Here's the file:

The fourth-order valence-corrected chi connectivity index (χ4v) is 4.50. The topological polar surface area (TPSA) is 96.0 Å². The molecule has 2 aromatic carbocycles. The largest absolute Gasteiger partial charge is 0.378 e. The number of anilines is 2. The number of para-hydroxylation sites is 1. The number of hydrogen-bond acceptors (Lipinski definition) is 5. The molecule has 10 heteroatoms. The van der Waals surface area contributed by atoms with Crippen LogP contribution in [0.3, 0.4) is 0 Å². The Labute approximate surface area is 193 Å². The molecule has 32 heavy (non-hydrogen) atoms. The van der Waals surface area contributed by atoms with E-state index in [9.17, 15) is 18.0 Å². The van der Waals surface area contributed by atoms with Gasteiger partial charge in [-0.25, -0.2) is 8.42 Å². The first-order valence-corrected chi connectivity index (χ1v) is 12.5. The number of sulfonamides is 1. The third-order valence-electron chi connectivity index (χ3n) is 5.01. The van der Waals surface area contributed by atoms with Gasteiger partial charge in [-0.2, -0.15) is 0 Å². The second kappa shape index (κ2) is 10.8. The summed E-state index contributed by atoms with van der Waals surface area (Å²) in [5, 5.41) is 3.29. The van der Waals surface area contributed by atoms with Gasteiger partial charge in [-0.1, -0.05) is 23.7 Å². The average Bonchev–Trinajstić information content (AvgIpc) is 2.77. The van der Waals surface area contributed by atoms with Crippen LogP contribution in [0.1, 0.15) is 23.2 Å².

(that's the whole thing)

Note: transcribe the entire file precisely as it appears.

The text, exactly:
The fourth-order valence-corrected chi connectivity index (χ4v) is 4.50. The topological polar surface area (TPSA) is 96.0 Å². The molecule has 2 aromatic carbocycles. The largest absolute Gasteiger partial charge is 0.378 e. The number of anilines is 2. The number of para-hydroxylation sites is 1. The number of hydrogen-bond acceptors (Lipinski definition) is 5. The molecule has 10 heteroatoms. The van der Waals surface area contributed by atoms with Crippen LogP contribution in [0.3, 0.4) is 0 Å². The Labute approximate surface area is 193 Å². The molecule has 32 heavy (non-hydrogen) atoms. The van der Waals surface area contributed by atoms with E-state index in [9.17, 15) is 18.0 Å². The van der Waals surface area contributed by atoms with Gasteiger partial charge in [-0.25, -0.2) is 8.42 Å². The first-order valence-corrected chi connectivity index (χ1v) is 12.5. The number of sulfonamides is 1. The third-order valence-electron chi connectivity index (χ3n) is 5.01. The van der Waals surface area contributed by atoms with Gasteiger partial charge in [-0.2, -0.15) is 0 Å². The second kappa shape index (κ2) is 10.8. The summed E-state index contributed by atoms with van der Waals surface area (Å²) in [5, 5.41) is 3.29. The van der Waals surface area contributed by atoms with Gasteiger partial charge in [-0.1, -0.05) is 23.7 Å². The average Bonchev–Trinajstić information content (AvgIpc) is 2.77. The van der Waals surface area contributed by atoms with Crippen LogP contribution in [0.1, 0.15) is 23.2 Å².